Climate change could play havoc with New York City with water level around it rising by as much as two feet and temperatures increasing by up to 7.5 degrees in coming decades,a panel report has said.
Using global climate models and local information,the New York City Panel on Climate Change projects that by the end of the century,New York City’s mean annual temperatures will increase by 4 to 7.5 degrees Fahrenheit. Annual precipitation is also projected to increase by 5 to 10 per cent,and sea levels to rise by 12 to 23 inches.
Recent evidence,however,including accelerated ice melt in Greenland and Antarctica,suggests that sea levels could rise at a faster rate than projected by the existing models – potentially by 41 to 55 inches by the end of the century.
The report also projects that extreme events – such as heat waves,short periods of intense rain,droughts,and coastal flooding – are likely to become more frequent and more intense. In contrast,cold day events,where the temperature drops below freezing,will decrease in frequency.
By the end of the century,New York could experience approximately 2.5 to 4.5 times more days per year of over 90 degrees than experienced on average from 1971-2000; approximately 2.5 to 4 times more heat waves a year than experienced on average from 1971-2000; more intense rainstorms and a current 1-in-100 year coastal flood about once every 15 to 35 years.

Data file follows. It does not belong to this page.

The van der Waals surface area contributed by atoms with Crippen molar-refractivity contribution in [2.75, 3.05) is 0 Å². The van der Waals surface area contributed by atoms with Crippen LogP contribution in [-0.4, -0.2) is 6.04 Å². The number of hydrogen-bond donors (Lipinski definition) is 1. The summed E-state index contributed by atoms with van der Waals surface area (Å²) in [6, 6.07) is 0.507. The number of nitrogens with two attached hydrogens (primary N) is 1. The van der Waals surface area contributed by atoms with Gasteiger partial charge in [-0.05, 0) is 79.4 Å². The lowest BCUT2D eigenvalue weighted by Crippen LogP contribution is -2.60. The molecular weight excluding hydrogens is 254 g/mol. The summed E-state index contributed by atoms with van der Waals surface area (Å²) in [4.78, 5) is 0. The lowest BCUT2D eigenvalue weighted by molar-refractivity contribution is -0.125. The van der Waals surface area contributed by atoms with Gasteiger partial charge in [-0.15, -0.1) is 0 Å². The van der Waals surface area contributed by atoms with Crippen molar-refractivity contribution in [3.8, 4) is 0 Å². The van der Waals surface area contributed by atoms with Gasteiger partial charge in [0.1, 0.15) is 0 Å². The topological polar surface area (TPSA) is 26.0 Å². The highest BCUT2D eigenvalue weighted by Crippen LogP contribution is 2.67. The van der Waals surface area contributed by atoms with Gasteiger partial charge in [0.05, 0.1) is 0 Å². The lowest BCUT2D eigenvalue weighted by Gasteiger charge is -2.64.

But releasing the grim report,Mayor Michael Bloomberg said the city is already taking steps to ensure the smooth transition from the current weather conditions to the severe conditions that it is likely to face in future.
The steps being taken include upgrading infrastructure,including electrical supply system,which is expected to come under great strain as the days experiencing extreme heat increase and floods could disable the system unless the level of the equipment is raised.
The panel was convened by the Mayor and funded by Rockefeller Foundation.The report was released at the Department of Environmental Protection’s Rockaway Wastewater Treatment Plant,which is preparing for the effects of climate change by raising electrical equipment,such as pump motors,circuit breakers,and controls,to higher elevations.
“The climate change projections developed by our expert panel put numbers to what we already know – climate change is real and could have serious consequences for New York if we don’t take action,” said Mayor Bloomberg.
The projections will be used by the Adaptation Task Force to create a plan to protect the City’s critical infrastructure and will impact other City efforts to adapt to climate change.
“Planning for climate change today is less expensive than rebuilding an entire network after a catastrophe. We cannot wait until after our infrastructure has been compromised to begin to plan for the effects of climate change now,” he said.